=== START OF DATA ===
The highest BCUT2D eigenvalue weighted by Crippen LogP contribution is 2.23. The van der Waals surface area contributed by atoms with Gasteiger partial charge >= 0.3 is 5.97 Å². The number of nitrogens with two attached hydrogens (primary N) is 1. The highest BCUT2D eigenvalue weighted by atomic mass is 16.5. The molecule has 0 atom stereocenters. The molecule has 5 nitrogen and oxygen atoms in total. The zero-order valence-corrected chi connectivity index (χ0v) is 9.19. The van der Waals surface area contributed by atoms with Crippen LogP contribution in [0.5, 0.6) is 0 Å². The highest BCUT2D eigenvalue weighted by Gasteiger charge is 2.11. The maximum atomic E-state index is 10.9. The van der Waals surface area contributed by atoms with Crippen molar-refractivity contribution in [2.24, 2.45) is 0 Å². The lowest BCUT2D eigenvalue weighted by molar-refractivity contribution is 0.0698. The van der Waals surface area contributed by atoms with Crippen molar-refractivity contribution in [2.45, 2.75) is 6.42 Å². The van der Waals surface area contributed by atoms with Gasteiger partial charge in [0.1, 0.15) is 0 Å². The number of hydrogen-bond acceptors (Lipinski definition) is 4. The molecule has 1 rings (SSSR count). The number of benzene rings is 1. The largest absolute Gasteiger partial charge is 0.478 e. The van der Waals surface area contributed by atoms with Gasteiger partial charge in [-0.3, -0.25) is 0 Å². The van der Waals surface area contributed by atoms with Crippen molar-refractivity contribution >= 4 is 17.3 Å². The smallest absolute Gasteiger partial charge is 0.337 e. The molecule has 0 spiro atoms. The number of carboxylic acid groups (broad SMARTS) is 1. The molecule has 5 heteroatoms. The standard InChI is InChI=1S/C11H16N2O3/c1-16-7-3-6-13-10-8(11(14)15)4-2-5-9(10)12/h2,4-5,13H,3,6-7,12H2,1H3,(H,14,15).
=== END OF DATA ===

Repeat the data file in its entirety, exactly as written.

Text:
The highest BCUT2D eigenvalue weighted by Crippen LogP contribution is 2.23. The van der Waals surface area contributed by atoms with Gasteiger partial charge >= 0.3 is 5.97 Å². The number of nitrogens with two attached hydrogens (primary N) is 1. The highest BCUT2D eigenvalue weighted by atomic mass is 16.5. The molecule has 0 atom stereocenters. The molecule has 5 nitrogen and oxygen atoms in total. The zero-order valence-corrected chi connectivity index (χ0v) is 9.19. The van der Waals surface area contributed by atoms with Crippen LogP contribution in [0.5, 0.6) is 0 Å². The highest BCUT2D eigenvalue weighted by Gasteiger charge is 2.11. The maximum atomic E-state index is 10.9. The van der Waals surface area contributed by atoms with Crippen molar-refractivity contribution in [2.24, 2.45) is 0 Å². The lowest BCUT2D eigenvalue weighted by molar-refractivity contribution is 0.0698. The van der Waals surface area contributed by atoms with Crippen molar-refractivity contribution in [2.45, 2.75) is 6.42 Å². The van der Waals surface area contributed by atoms with Gasteiger partial charge in [0.1, 0.15) is 0 Å². The number of hydrogen-bond acceptors (Lipinski definition) is 4. The molecule has 1 rings (SSSR count). The number of benzene rings is 1. The largest absolute Gasteiger partial charge is 0.478 e. The van der Waals surface area contributed by atoms with Gasteiger partial charge in [-0.3, -0.25) is 0 Å². The van der Waals surface area contributed by atoms with Crippen molar-refractivity contribution >= 4 is 17.3 Å². The smallest absolute Gasteiger partial charge is 0.337 e. The molecule has 0 spiro atoms. The number of carboxylic acid groups (broad SMARTS) is 1. The molecule has 5 heteroatoms. The standard InChI is InChI=1S/C11H16N2O3/c1-16-7-3-6-13-10-8(11(14)15)4-2-5-9(10)12/h2,4-5,13H,3,6-7,12H2,1H3,(H,14,15).